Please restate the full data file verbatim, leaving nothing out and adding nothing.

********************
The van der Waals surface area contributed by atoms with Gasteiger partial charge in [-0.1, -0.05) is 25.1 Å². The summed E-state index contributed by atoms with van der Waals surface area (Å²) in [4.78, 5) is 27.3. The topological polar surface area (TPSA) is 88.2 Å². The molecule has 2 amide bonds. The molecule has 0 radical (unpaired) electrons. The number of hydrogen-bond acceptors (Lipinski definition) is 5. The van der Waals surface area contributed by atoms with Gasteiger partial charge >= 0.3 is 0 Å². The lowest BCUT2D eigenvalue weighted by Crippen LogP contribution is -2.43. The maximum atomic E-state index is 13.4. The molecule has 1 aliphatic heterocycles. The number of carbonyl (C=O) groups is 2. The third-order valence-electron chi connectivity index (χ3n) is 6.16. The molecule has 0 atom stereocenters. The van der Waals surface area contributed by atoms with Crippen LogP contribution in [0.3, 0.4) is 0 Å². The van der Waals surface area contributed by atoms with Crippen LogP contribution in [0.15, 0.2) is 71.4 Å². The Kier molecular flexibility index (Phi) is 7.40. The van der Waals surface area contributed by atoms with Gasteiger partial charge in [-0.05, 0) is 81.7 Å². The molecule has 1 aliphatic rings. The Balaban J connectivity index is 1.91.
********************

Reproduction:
The van der Waals surface area contributed by atoms with Gasteiger partial charge in [-0.1, -0.05) is 25.1 Å². The summed E-state index contributed by atoms with van der Waals surface area (Å²) in [4.78, 5) is 27.3. The topological polar surface area (TPSA) is 88.2 Å². The molecule has 2 amide bonds. The molecule has 0 radical (unpaired) electrons. The number of hydrogen-bond acceptors (Lipinski definition) is 5. The van der Waals surface area contributed by atoms with Gasteiger partial charge >= 0.3 is 0 Å². The lowest BCUT2D eigenvalue weighted by Crippen LogP contribution is -2.43. The maximum atomic E-state index is 13.4. The molecule has 1 aliphatic heterocycles. The number of carbonyl (C=O) groups is 2. The third-order valence-electron chi connectivity index (χ3n) is 6.16. The molecule has 0 atom stereocenters. The van der Waals surface area contributed by atoms with Crippen LogP contribution in [0.3, 0.4) is 0 Å². The van der Waals surface area contributed by atoms with Crippen LogP contribution in [0.15, 0.2) is 71.4 Å². The Kier molecular flexibility index (Phi) is 7.40. The van der Waals surface area contributed by atoms with Gasteiger partial charge in [-0.05, 0) is 81.7 Å². The molecule has 1 aliphatic rings. The Balaban J connectivity index is 1.91.